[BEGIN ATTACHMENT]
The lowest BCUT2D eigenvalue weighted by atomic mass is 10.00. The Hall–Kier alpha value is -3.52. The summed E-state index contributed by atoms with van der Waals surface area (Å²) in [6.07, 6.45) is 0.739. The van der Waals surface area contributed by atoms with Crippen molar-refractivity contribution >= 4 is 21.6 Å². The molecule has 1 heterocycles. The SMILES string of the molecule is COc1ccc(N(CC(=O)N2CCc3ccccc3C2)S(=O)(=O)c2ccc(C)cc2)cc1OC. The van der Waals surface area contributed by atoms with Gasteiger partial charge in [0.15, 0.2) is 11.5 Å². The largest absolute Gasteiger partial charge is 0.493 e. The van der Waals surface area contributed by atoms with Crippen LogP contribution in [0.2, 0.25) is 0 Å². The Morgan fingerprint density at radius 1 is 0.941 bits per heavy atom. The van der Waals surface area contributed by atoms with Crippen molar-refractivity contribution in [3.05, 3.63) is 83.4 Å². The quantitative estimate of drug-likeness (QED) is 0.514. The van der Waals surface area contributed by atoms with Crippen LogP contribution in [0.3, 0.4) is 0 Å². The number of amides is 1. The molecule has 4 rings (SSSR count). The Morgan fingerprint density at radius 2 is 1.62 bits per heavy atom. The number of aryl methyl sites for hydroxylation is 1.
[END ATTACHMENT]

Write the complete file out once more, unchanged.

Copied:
The lowest BCUT2D eigenvalue weighted by atomic mass is 10.00. The Hall–Kier alpha value is -3.52. The summed E-state index contributed by atoms with van der Waals surface area (Å²) in [6.07, 6.45) is 0.739. The van der Waals surface area contributed by atoms with Crippen molar-refractivity contribution >= 4 is 21.6 Å². The molecule has 1 heterocycles. The SMILES string of the molecule is COc1ccc(N(CC(=O)N2CCc3ccccc3C2)S(=O)(=O)c2ccc(C)cc2)cc1OC. The van der Waals surface area contributed by atoms with Gasteiger partial charge in [0.15, 0.2) is 11.5 Å². The largest absolute Gasteiger partial charge is 0.493 e. The van der Waals surface area contributed by atoms with Crippen LogP contribution in [0.2, 0.25) is 0 Å². The Morgan fingerprint density at radius 1 is 0.941 bits per heavy atom. The van der Waals surface area contributed by atoms with Crippen molar-refractivity contribution in [3.05, 3.63) is 83.4 Å². The quantitative estimate of drug-likeness (QED) is 0.514. The van der Waals surface area contributed by atoms with Crippen LogP contribution in [0.3, 0.4) is 0 Å². The number of amides is 1. The molecule has 4 rings (SSSR count). The Morgan fingerprint density at radius 2 is 1.62 bits per heavy atom. The number of aryl methyl sites for hydroxylation is 1.